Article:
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What Is The Future Of Skiing In The Face Of Climate Change?

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'A global temperature rise of 2°C will raise the snowline to 1,500m by the end of the century'

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In the light of the worsening climate crisis, Abi Butcher explores the future of skiing and the consequences of climate warming on the industry.

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What Is The Future Of Skiing In The Face Of Climate Change?

If you love the mountains, it’s impossible to ignore the changing climate – but this summer, images of collapsing glaciers shocked the world. The loss of summer skiing in the likes of Zermatt, Val d’Isère, Tignes and Les 2 Alpes signalled the beginning of what might be the end for skiing, unless we take drastic action.

These weather events back up warnings issued by scientists that a global temperature rise of 2°C will raise the snowline to 1,500m by the end of the century, affecting many of our favourite resorts including Méribel (1,450m), St Anton (1,304m) and Wengen (1,274m), and destroying low-elevation ski resorts like Schladming-Dachstein (745m) and Saalbach (1,003m).

With the future of the mountains – let alone skiing – hanging in the balance, everyone has to play their part – which, thankfully, they are starting to do. Rupert Longsdon, founder and CEO of luxury operator Oxford Ski, says clients are more receptive than ever to eco initiatives since the pandemic.

‘Our very existence as a company, as an industry, relies on the beautiful snowy mountains,’ he says. ‘The initiatives we have in place [including partnerships with POW, ClimateCare and EcoSki] are increasingly welcomed by our clients. We must all have a long-term focus to protect our playgrounds for the future, before it’s too late.’

a skier doing a split jump on a snowy slope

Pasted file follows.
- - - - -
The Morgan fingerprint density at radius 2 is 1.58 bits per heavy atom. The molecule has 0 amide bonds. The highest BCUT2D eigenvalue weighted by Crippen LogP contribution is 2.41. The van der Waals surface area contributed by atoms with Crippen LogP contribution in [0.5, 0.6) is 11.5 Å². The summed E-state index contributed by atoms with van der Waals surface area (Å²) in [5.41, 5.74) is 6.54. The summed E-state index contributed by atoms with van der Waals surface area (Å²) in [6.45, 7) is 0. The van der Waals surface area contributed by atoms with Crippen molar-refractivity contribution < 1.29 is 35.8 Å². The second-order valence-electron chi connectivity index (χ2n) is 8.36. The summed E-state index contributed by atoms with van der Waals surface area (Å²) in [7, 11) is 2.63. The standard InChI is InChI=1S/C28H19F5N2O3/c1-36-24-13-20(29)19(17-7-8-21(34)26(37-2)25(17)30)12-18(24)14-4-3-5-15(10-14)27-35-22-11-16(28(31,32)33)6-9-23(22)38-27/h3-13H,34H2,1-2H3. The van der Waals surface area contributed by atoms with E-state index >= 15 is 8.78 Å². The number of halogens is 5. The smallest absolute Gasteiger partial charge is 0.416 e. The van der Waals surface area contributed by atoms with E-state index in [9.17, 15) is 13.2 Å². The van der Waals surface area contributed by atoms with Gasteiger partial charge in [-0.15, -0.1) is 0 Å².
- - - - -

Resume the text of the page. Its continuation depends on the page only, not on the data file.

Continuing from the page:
EcoSki

Ski Resorts Up Their Game

While triple glazing, heat recovery systems, solar panels, electric car chargers, recycling and electric vehicles are becoming commonplace in the Alps, the global energy crisis is sharpening focus. 

Those resorts already ahead on renewables are in the best position while others rush to catch up. Some of the big changes in recent years include the French ski areas of Paradiski, Les Trois Vallées and Grand Massif now running lifts using renewable energy (often locally sourced hydropower). Serre Chevalier will produce 30 per cent of its entire electricity requirements by next year and, in Méribel, recycling is mandatory.

Swiss resorts will be climate-neutral by 2050 in line with a country-wide government directive, but many go further. Zermatt has been trialling road surfaces made from recycled plastic, hoteliers hold annual sustainability summits and Laax has been constructing ‘energy-plus’ buildings. In Arosa, the Valsana Hotel is heated and powered entirely by geothermal probes and a pioneering ice battery. With a free shuttle service for guests travelling by train, fully organic spa products and toiletries, and local, sustainable dining, the Valsana is the real green deal.

A ski lift with solar panels at Flims in Switzerland

A ski lift with solar panels at Flims in Switzerland

In Italy, Pejo 3000 banned single-use plastics three years ago, and in the Dolomiti Superski, lifts were opened and e-bike sharing introduced this summer to reduce the road traffic between the villages of Alta Badia.